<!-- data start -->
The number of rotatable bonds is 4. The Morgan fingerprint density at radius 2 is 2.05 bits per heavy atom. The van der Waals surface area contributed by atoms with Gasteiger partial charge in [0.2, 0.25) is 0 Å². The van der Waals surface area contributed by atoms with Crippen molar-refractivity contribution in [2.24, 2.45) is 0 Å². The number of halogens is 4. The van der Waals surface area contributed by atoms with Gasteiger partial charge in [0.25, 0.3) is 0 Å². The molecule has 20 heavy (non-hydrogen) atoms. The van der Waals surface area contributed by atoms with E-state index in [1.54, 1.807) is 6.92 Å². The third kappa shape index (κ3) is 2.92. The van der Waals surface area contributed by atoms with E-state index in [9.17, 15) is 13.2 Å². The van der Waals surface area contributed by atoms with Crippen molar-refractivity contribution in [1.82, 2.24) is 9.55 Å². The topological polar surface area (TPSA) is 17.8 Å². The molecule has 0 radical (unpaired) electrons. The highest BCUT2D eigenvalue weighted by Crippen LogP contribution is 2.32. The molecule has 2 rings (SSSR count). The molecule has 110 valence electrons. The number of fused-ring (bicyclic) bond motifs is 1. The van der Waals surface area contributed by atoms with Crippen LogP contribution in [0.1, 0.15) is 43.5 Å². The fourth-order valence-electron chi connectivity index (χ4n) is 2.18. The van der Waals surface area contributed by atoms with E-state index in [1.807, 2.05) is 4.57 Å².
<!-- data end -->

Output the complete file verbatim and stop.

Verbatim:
The number of rotatable bonds is 4. The Morgan fingerprint density at radius 2 is 2.05 bits per heavy atom. The van der Waals surface area contributed by atoms with Gasteiger partial charge in [0.2, 0.25) is 0 Å². The van der Waals surface area contributed by atoms with Crippen molar-refractivity contribution in [2.24, 2.45) is 0 Å². The number of halogens is 4. The van der Waals surface area contributed by atoms with Gasteiger partial charge in [0.25, 0.3) is 0 Å². The molecule has 20 heavy (non-hydrogen) atoms. The van der Waals surface area contributed by atoms with E-state index in [1.54, 1.807) is 6.92 Å². The third kappa shape index (κ3) is 2.92. The van der Waals surface area contributed by atoms with E-state index in [9.17, 15) is 13.2 Å². The van der Waals surface area contributed by atoms with Crippen molar-refractivity contribution in [1.82, 2.24) is 9.55 Å². The topological polar surface area (TPSA) is 17.8 Å². The molecule has 0 radical (unpaired) electrons. The highest BCUT2D eigenvalue weighted by Crippen LogP contribution is 2.32. The molecule has 2 rings (SSSR count). The molecule has 110 valence electrons. The number of fused-ring (bicyclic) bond motifs is 1. The van der Waals surface area contributed by atoms with Crippen LogP contribution in [0.1, 0.15) is 43.5 Å². The fourth-order valence-electron chi connectivity index (χ4n) is 2.18. The van der Waals surface area contributed by atoms with E-state index in [1.807, 2.05) is 4.57 Å².